Wilhelm Kempff pf
Wilhelm Kempff was the most inspirational of Beethoven pianists. Those who have cherished his earlier stereo cycle for its magical spontaneity will find Kempff’s qualities even more intensely conveyed in this mono set, recorded between 1951 and 1956. Amazingly the sound has more body and warmth than the stereo, with Kempff’s unmatched transparency and clarity of articulation even more vividly caught, both in sparkling Allegros and in deeply dedicated slow movements. If in places he’s even more personal, some might say wilful, regularly surprising you with a new revelation, the magnetism is even more intense, as in the great Adagio of the Hammerklavier or the final variations of Op 111, at once more rapt and more impulsive, flowing more freely. The bonus disc, entitled ‘An All-Round Musician’, celebrates Kempff’s achievement in words and music, on the organ in Bach, on the piano in Brahms and Chopin as well as in a Bachian improvisation, all sounding exceptionally transparent and lyrical. Fascinatingly, his pre-war recordings of the Beethoven sonatas on 78s are represented too. Here we have his 1936 recording of the Pathétique, with the central Adagio markedly broader and more heavily pointed than in the mono LP version of 20 years later.
Artur Schnabel pf
Schnabel was almost ideologically committed to extreme tempos; something you might say Beethoven’s music thrives on, always provided the interpreter can bring it off. By and large he did. There are some famous gabbles in this sonata cycle, notably at the start of the Hammerklavier, with him going for broke. In fact, Schnabel also held that ‘It is a mistake to imagine that all notes should be played with equal intensity or even be clearly audible. In order to clarify the music it is often necessary to make certain notes obscure.’ If it’s true, as some contemporary witnesses aver, that Schnabel was a flawless wizard in the period pre-1930, there’s still plenty of wizardry left in these post-1930 Beethoven recordings. They are virtuoso readings that demonstrate a blazing intensity of interpretative vision as well as breathtaking manner of execution. Even when a dazzlingly articulate reading like that of the Waldstein is home and dry, the abiding impression in its aftermath is one of Schnabel’s (and Beethoven’s) astonishing physical and imaginative daring. And if this suggests recklessness, well, in many other instances the facts are quite other, for Schnabel has a great sense of decorum. He can, in many of the smaller sonatas and some of the late ones, be impeccably mannered, stylish and urbane. Equally he can be devilish or coarse. At the other extreme, he’s indubitably the master of the genuinely slow movement. For the recorded sound, there’s nothing that can be done about the occasional patch of wow or discoloration but, in general, the old recordings come up very freshly.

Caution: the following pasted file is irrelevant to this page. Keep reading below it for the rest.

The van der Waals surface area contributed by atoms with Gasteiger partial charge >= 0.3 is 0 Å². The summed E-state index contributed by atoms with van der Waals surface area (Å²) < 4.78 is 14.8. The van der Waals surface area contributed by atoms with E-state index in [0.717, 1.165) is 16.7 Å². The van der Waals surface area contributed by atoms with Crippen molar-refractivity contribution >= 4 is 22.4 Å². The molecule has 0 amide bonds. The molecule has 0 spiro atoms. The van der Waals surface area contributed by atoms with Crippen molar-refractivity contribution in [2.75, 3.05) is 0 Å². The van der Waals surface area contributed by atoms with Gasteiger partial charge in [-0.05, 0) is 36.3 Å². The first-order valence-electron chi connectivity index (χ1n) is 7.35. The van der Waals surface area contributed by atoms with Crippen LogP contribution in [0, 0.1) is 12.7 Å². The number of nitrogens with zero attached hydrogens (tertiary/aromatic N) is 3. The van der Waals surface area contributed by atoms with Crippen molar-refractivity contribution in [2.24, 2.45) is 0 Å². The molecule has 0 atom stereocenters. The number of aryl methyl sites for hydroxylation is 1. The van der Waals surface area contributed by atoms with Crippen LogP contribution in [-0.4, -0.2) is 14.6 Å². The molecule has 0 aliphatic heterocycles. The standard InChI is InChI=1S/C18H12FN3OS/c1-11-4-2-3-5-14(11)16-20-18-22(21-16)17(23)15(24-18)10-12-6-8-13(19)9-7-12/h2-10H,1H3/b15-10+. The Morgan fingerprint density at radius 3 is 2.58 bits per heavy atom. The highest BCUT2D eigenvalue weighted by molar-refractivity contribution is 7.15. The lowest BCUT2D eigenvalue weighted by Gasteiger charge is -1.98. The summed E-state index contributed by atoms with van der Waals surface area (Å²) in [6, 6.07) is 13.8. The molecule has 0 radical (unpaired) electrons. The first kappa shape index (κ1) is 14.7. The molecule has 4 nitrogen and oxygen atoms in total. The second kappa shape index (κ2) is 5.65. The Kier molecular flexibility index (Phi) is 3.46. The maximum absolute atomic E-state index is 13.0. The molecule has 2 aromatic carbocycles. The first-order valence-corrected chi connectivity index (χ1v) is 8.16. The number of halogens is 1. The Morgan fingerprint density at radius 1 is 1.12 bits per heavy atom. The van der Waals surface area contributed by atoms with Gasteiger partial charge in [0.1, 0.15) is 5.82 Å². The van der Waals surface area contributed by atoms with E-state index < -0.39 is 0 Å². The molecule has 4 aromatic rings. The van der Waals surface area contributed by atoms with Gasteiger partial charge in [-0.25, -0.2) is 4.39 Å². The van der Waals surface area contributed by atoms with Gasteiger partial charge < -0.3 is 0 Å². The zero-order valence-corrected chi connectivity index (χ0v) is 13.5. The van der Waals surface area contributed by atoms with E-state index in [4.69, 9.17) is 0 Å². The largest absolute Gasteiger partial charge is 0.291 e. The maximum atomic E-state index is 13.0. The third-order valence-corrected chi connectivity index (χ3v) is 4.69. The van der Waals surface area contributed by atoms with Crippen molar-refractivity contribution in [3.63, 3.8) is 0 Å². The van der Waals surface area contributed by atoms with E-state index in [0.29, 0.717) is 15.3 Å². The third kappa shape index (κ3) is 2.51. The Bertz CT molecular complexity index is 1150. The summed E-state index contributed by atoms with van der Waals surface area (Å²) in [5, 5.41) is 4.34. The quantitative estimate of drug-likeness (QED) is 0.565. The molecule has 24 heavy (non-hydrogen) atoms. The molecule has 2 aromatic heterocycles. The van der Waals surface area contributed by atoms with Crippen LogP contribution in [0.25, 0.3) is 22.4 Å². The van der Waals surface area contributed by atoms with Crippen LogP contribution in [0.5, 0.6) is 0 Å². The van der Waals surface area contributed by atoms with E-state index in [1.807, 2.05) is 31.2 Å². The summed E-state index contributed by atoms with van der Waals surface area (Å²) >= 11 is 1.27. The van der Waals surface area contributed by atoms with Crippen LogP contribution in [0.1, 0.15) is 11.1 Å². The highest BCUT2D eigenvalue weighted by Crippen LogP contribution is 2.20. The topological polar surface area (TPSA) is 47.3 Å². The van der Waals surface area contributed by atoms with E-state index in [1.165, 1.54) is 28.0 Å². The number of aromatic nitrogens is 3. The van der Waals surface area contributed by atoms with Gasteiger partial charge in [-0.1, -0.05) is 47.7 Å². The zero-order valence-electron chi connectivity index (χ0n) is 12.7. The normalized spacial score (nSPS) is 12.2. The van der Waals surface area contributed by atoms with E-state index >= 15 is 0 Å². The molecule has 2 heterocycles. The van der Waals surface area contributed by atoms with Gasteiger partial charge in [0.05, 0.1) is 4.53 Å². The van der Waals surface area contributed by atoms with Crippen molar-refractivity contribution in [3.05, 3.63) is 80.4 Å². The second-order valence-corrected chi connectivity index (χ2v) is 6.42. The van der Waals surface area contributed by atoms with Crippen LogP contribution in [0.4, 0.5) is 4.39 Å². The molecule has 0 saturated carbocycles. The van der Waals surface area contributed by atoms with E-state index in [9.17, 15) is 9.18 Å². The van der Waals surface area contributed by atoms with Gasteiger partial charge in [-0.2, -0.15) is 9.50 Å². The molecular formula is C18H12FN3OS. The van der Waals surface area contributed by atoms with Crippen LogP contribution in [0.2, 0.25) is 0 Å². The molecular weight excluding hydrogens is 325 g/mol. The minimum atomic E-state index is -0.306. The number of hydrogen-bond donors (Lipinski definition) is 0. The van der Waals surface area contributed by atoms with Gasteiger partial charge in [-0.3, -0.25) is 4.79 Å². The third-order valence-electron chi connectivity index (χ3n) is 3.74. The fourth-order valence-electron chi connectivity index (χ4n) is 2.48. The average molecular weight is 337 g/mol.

Paul Lewis pf
Review of Vol 4: Only an extended essay could do justice to the fourth and final volume of Paul Lewis’s Beethoven sonata cycle. But space, sometimes the critic’s friend, here his enemy, forbids much beyond generalisation when faced with such overall mastery and distinction. Like me, you may well cherish your beloved sets by Schnabel, Kempff and Brendel (to name but three), but Lewis surely gives you the best of all possible worlds; one devoid of idiosyncrasy yet of a deeply personal musicianship.
Where else can you hear Op 10 No 2’s madcap finale given with such unfaltering lucidity and precision? Try Op 28’s finale for an ultimate pianistic and musical finesse or the opening Allegro where Lewis makes you conscious of how the music’s gracious and mellifluous unfolding is momentarily clouded by mystery and energised by drama. In such hands the final pages of Op 111 do indeed become “a drift towards the shores of Paradise” (Edward Sackville-West) and throughout all these performances you sense how “the great effort of interpretation” (Michael Tippett) is resolved in playing of a haunting poetic commitment and devotion. Such playing is hardly for lovers of histrionics or inflated rhetoric, but rather for those in search of other deeper, more refreshing attributes, for Beethoven’s inner light and spirit. Somehow Lewis’s quiet and distinctive voice can lift even the most familiar phrase on to another sphere and his playing throughout, shorn of accretion, makes all these sonatas shine with their first radiance and eloquence. Admirably recorded, this three-disc set is crowned with a scholarly and illuminating essay by Jean-Paul Montagnier. Bryce Morrison (June 2008)